Jordan Larson-Burbach was elated in the moments after she and her U.S. teammates had just swept No. 1 Brazil in the world championships.
But she wasn’t so focused on what just happened as she was about what might happen next. The stunning and decisive victory puts the United States in position to win its first FIVB world title. The Americans will play the winner of the China-Italy semifinal match for the gold medal in Milan Sunday, and the final will be broadcast on Universal Sports at 2 p.m. ET.
“We’re not finished yet,” Larson-Burbach, an outside hitter, said in an interview with Universal Sports shortly after the 25-18, 29-27, 25-20 victory against Brazil.
Team USA has never won a world title in women’s volleyball, although it has claimed two silver medals in 1967 and 2002. If the Americans play Italy in the final, it will mark a repeat of the 2002 world championship gold-medal match, when Italy beat the United States in five sets.
As much as Team USA hopes to redeem itself against Italy for the world crown after being swept by the Italians earlier this week, the Americans have to be proud of their win against Brazil. The Brazilians have won the last two Olympic crowns (beating Team USA for gold in both Beijing and London) and were silver medalists to Russia in the last two world championships.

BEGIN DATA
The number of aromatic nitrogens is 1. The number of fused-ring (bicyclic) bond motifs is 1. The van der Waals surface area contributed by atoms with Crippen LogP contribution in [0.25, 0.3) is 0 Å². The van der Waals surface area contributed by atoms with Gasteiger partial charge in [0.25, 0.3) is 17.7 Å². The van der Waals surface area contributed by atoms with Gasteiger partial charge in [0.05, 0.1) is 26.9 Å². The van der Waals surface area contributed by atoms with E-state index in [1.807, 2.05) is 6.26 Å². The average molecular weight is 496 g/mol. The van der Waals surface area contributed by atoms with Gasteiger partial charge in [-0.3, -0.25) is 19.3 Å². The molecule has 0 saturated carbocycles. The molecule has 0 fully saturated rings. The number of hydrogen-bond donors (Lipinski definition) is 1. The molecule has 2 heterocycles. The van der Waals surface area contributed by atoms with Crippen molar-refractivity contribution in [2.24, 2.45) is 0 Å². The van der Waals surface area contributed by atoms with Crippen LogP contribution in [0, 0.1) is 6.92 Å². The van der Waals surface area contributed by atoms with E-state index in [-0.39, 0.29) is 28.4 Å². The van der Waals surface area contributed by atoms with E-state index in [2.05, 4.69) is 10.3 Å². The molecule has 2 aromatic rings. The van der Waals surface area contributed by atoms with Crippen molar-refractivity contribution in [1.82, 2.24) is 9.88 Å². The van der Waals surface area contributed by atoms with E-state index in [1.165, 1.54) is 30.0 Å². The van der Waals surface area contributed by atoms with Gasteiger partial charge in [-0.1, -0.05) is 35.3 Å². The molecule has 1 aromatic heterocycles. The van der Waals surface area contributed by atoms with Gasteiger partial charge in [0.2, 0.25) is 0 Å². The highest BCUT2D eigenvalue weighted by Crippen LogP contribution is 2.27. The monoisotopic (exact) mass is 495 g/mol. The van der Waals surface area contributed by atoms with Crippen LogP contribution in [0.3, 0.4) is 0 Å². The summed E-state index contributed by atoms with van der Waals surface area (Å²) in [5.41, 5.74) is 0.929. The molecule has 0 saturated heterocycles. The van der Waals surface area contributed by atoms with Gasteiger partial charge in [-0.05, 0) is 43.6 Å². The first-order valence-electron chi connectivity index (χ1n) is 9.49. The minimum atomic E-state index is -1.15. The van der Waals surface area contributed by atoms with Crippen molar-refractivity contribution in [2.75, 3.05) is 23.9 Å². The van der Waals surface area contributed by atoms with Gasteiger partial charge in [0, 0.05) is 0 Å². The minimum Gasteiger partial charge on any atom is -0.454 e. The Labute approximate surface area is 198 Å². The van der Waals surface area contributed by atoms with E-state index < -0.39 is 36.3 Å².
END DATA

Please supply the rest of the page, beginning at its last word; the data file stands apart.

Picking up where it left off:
The Americans, which had lost to Brazil on Oct. 5 after winning eight consecutive matches, entered this tournament ranked second in the world and wanted to send a message to their Brazilian rivals. With Rio de Janeiro hosting the Olympic Games less than two years from now, Team USA wanted to make sure it could give the future Olympic hosts a challenge.
“Obviously, we have a lot of history with Brazil,” said Larson-Burbach, who scored six points in the third set and finished the day with 15 kills. “We really wanted to take it to them. It was just relentless by us.”
After winning the first set, the Brazilians took leads of 5-1 and 8-2 in the second set. But the Americans rallied.
“We committed to fight for every point,” said Larson-Burbach, a 2012 Olympian. “We let off a little bit in the second set … but that’s what Team USA’s all about: fighting for every point.”
Team USA dominated the third set, leading by as many as seven points. By the second technical timeout, the Americans had a 16-9 advantage. Brazil did not give up easily as it took Team USA three match points to win (Larson-Burbach scored the game-winning point) but it was pretty clear from the beginning of the third set that the Americans were en route to the final.
“It is always an honor to share the court with the Brazilian team,” U.S. coach Karch Kiraly said. “They are a legendary team having won the last two Olympic gold medals. They have won so many tournaments and they are very well coached by Ze Roberto. We love to compete against the best that is out there. Tonight we had a good plan and we executed it. We have a lot of work still to be done.”
Amy Rosewater is a freelance writer and editor for TeamUSA.org. She has covered five Olympic Games and her work has appeared in The New York Times, The Washington Post and USA Today.